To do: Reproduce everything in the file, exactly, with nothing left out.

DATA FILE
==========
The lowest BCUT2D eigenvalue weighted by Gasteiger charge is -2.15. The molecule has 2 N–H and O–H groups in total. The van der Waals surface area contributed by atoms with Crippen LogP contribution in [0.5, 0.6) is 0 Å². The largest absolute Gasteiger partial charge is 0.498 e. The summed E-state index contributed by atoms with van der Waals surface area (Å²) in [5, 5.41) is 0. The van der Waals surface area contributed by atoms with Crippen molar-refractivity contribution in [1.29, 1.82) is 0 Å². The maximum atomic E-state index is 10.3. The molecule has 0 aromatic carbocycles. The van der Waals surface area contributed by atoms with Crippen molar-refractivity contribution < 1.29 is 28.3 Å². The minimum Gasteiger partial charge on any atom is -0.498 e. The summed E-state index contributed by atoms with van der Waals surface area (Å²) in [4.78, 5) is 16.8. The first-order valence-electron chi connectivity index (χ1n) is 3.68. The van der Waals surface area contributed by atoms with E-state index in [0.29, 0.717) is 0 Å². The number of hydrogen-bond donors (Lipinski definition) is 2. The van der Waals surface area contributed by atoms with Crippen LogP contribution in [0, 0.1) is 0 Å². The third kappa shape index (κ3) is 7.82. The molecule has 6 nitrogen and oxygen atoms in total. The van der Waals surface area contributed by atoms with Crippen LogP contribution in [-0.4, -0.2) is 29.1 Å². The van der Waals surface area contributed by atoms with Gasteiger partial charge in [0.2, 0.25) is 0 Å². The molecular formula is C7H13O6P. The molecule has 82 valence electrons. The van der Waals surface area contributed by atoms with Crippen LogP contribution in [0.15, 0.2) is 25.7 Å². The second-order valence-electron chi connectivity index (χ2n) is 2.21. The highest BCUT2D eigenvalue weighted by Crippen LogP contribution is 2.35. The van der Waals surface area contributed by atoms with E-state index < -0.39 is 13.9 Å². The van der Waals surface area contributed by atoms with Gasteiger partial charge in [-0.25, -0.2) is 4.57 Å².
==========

The lowest BCUT2D eigenvalue weighted by Gasteiger charge is -2.15. The molecule has 2 N–H and O–H groups in total. The van der Waals surface area contributed by atoms with Crippen LogP contribution in [0.5, 0.6) is 0 Å². The largest absolute Gasteiger partial charge is 0.498 e. The summed E-state index contributed by atoms with van der Waals surface area (Å²) in [5, 5.41) is 0. The van der Waals surface area contributed by atoms with Crippen molar-refractivity contribution in [1.29, 1.82) is 0 Å². The maximum atomic E-state index is 10.3. The molecule has 0 aromatic carbocycles. The van der Waals surface area contributed by atoms with Crippen molar-refractivity contribution < 1.29 is 28.3 Å². The minimum Gasteiger partial charge on any atom is -0.498 e. The summed E-state index contributed by atoms with van der Waals surface area (Å²) in [4.78, 5) is 16.8. The first-order valence-electron chi connectivity index (χ1n) is 3.68. The van der Waals surface area contributed by atoms with E-state index in [0.29, 0.717) is 0 Å². The number of hydrogen-bond donors (Lipinski definition) is 2. The van der Waals surface area contributed by atoms with Crippen LogP contribution in [0, 0.1) is 0 Å². The third kappa shape index (κ3) is 7.82. The molecule has 6 nitrogen and oxygen atoms in total. The van der Waals surface area contributed by atoms with Crippen LogP contribution in [-0.4, -0.2) is 29.1 Å². The van der Waals surface area contributed by atoms with Gasteiger partial charge in [0.2, 0.25) is 0 Å². The molecular formula is C7H13O6P. The molecule has 82 valence electrons. The van der Waals surface area contributed by atoms with Crippen LogP contribution in [0.15, 0.2) is 25.7 Å². The second-order valence-electron chi connectivity index (χ2n) is 2.21. The highest BCUT2D eigenvalue weighted by Crippen LogP contribution is 2.35. The van der Waals surface area contributed by atoms with E-state index < -0.39 is 13.9 Å². The van der Waals surface area contributed by atoms with Gasteiger partial charge in [-0.25, -0.2) is 4.57 Å².